A thermocouple (1.3 mm diameter) fitted out to a high-sensitivity temperature recorder (KM1242, Herts, UK) was used to measure the polymerization temperature. The wire was placed centrally in a cylindrical Teflon mould (4 mm diameter, 12 mm depth) filled with each adhesive material and its stripped ends were levelled with the material’s surface to be irradiated. The materials were polymerized for 40 s from one side and the maximum temperature was reported during the polymerization cycle. Five measurements were done for each tested material at 23 °C.

Thermal properties

Differential scanning calorimetry (DSC) was carried out using a Perkin Elmer machine (Waltham, MA, USA) to determine the glass transition temperature of the cured adhesives. Samples of about 10 mg were heated from 0 °C to 230 °C at the rate of 20 °C/min in an inert N 2 atmosphere. Three samples from each formulation were tested.

Measurement of contact angle and surface free energy (SFE)

The contact angle θ and SFE ( Y s ) were evaluated on bonding surface discs using the sessile drop method as described in our previous study .

Water sorption and solubility

Water sorption and solubility were determined according to the ISO specification 4049. Five resin discs (10 mm diameter, 1 mm thick) of each adhesive material were immersed in 10 ml distilled water and weighted at noted interval during the 28 days immersion period.

The mass change percentage was calculated using Eq. (2) :

Water uptake = (Ms (t) − Mi)/Mi × 100

where Mi is the initial mass of the specimen and Ms is the mass of saturated specimen at the end of the immersion period.

The specimens were dry-stored again at 37 °C and reweighed using approximately the same time intervals until a constant dry mass (Md) was obtained.

Sorption (SR) and solubility (SL) in μg/mm 3 were calculated based on the percentage of mass gain or loss during the sorption and desorption cycles using the following equations:

SR = Ms − Md/V
SL = Mi − Md/V

Push-out bond strength test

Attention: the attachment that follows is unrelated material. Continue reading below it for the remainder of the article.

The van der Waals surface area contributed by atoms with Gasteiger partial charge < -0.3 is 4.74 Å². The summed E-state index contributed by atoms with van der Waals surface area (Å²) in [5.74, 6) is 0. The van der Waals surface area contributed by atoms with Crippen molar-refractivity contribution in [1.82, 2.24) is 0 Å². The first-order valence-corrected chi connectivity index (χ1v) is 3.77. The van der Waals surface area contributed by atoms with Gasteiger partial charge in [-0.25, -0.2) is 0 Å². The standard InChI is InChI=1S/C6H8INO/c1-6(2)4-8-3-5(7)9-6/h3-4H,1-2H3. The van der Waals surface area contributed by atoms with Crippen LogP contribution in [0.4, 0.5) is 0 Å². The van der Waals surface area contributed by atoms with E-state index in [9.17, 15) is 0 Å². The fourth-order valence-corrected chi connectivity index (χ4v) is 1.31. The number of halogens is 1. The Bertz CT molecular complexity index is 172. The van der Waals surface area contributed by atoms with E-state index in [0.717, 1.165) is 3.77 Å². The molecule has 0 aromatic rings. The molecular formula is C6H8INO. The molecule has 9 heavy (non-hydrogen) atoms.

Thirty-six human single-rooted premolars extracted after obtaining an informed consent of the patients and following a protocol approved by an institutional review board were used in this study (Research Ethics Committee Reference Number14/LO/0123). All teeth were stored at 4 °C in distilled water and used within one month. Teeth were randomly and equally assigned to 4 groups based on the adhesive materials used in this study (n = 9), three specimens from each group were reserved for confocal microscopy analysis. The crown was sectioned at the cemento-enamel junction using a low speed; water-cooled diamond saw microtome (Isomet 1000, Buehler, Lake Bluff, IL, USA). The teeth were endodontically treated with nickel–titanium rotary instruments (Protaper; Dentsply Maillefer, Ballaigues, Switzerland) and 1% sodium hypochlorite irrigation. The canal was filled with gutta-percha and calcium hydroxide endodontic sealer (Sealapex, Kerr, SpA, Salerno, Italy) using the lateral condensation technique. The prepared roots were mounted vertically in acrylic resin block using an aligning device. After 24 h storage at 37 °C in relative humidity, the first 8 mm of the canal was shaped with a cylindrical flat end diamond bur (Komet 837/016, Lemgo, Germany) so that a standardised cavity of 2 mm in diameter was prepared in the coronal and middle portion of the root canal.